The SlutWalk marches over its critics


From left to right: Annalena Eckton, Suqi Soleil, Taylor Allen, Lizzie Thompson, Anne Thorton

By Sunflower Rangel, Copy Editor

Beginning a bit before 1 p.m. on Sept. 20, people of all genders, sexualities, ethnicities, ages, sizes, and abilities gathered on the Salmon Park block patiently awaiting the beginning of SlutWalk Portland 2015.

You may be wondering what SlutWalk is and why it’s called that. The story starts on Jan. 24, 2011 when Toronto Police were giving a demonstration on crime prevention at the York University campus. While on the topic of campus rape and sexual assault, constable Michael Sanguinetti said, “I’ve been told I’m not supposed to say this – however, women should avoid dressing like sluts in order not to be victimized.” Three months later, Sonya Barnett and Heather Jarvis organized the first ever SlutWalk to bring attention to rape, sexual assault/violence, victim blaming, and the misconceptions surrounding these topics. Four years have passed and the SlutWalk movement has now spread into the U.S. and become an international campaign with walks in the United Kingdom, multiple Latin American countries, Singapore, India, and South Korea. Back here in Portland, Elle Stranger, Sterling Clark and Jillian Eyerman were the main organizers of the event.

One of the most distinctive characteristics of SlutWalk is the attire. People come dressed in anything that could be called “slutty,” but more important, whatever they feel comfortable in. This could be a full outfit, just undergarments, topless, or completely nude. It just depends on the person.

When Elle Stanger began her opening speech, she was fully clothed. “We know that we will be judged by what we look like before we open our mouths…We are treated by the way we look all the time and that is a problem regardless of who you are. I actually had no idea what I was going to wear [today]… . I decided two days ago, when I was walking, on the phone with my mother, carrying a bag of sandwiches, and I was made to feel pretty unsafe by a couple men in a car in my neighborhood, in broad daylight. I was wearing this,” she said as she stepped to the side for everyone to see her outfit: a long sleeve bodycon dress, a cropped vest, leggings, and boots.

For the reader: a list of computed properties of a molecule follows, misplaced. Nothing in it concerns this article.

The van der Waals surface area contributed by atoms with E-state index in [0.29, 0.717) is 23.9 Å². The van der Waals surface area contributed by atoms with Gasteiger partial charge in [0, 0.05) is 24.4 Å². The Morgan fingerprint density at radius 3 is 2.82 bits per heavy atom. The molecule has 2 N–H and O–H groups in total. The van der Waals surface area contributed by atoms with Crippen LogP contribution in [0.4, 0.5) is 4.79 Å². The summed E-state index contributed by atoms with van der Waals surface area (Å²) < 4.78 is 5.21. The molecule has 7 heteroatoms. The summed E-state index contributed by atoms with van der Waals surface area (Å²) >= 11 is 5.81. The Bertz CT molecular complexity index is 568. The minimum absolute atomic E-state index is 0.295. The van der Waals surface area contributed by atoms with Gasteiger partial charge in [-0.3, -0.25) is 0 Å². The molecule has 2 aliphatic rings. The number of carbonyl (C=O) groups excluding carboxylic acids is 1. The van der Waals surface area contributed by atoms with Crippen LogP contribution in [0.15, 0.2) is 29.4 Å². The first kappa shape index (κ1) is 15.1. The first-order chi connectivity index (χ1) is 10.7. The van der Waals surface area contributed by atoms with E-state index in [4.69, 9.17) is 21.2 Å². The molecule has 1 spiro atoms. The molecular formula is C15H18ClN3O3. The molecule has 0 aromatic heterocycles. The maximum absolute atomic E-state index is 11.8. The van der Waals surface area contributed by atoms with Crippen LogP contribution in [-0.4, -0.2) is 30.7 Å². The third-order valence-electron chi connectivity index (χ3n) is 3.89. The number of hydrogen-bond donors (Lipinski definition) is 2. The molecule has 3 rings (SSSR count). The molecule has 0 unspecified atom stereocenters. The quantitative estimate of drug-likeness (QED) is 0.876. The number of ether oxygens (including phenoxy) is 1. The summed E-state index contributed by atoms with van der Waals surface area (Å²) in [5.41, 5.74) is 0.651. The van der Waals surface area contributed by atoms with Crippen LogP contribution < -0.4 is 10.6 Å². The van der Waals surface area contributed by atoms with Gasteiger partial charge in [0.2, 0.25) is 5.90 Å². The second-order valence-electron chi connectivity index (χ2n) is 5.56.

Stranger continued, “As you can see, I am 90 percent covered. The only thing I am grateful for is [that] this time, I was not walking with my small daughter… . And that is my point. I’m never ‘asking for it.’ Whether I’m riding on a bus or walking down the street or driving in my car or breastfeeding in a library, I’m never ‘asking for it.’ Whether I’m 90 percent covered or naked or in a swimsuit. And that’s what SlutWalk means to me. It never matters what I’m wearing when I’m harassed, I just know that it shouldn’t happen… . To me, SlutWalk is about personal safety, because that is something we all deserve… . We here today know that [Sanguinetti] is wrong, so the hell with it.” On that note, Stranger grabbed the hem of her dress and pulled it up over her head, along with the vest. In front of this crowd of hundreds, she is now an icon of self-confidence and comfort, as she heroically stands at the mic, completely topless. As the audience cheered, she jokingly thanked her plastic surgeon and then the activists for attending the event.

After a few more quick speeches from the organizers and supporting organizations/businesses, the march began. The massive amount of supporters filled the streets and the walk led them in an oval shaped loop through some prominent streets of downtown Portland, including Madison, Main, and Broadway, right in front of the Arlene Schnitzer Concert Hall, and finally back to the Salmon Park block. This mass of loud, chanting, half-naked people with poignant signs definitely drew some attention. Sadly, not enough for local news stations to cover it, but enough for the radio station 95.5 to post a video on their Instagram wondering what the march was about. As many people stopped to watch the activists march, they heard the chants aimed to describe the situation. Those marching yelled out in unison slogans such as, “Whatever we wear, wherever we go, yes means yes, and no means no!” and “Two, four, six, eight! No more violence, no more hate!” These chants and two others were shouted by the participants throughout the entirety of the Walk.

Once back to the Park Blocks, Gabriella Cordova, a representative from Sex-Positive Portland (one of the SlutWalk sponsors) led the crowd in exercises of how to kindly ask someone’s permission to touch them. This could be a simple hug, handholding or more sexual advances. The participants also practiced how to kindly refuse the proposal and how to accept the refusal. After this exercise and some more thank you’s from the organizers, the attendees dispersed.

The event meant something different to everyone there. Stranger posted on her Facebook account about how one woman who attended wore the same outfit that she wore the day she was drugged and raped. It was a very empowering event to those in attendance. With the large amount of support this year, it is hoped the event will draw a larger crowd next year and the message will reach and affect even more people.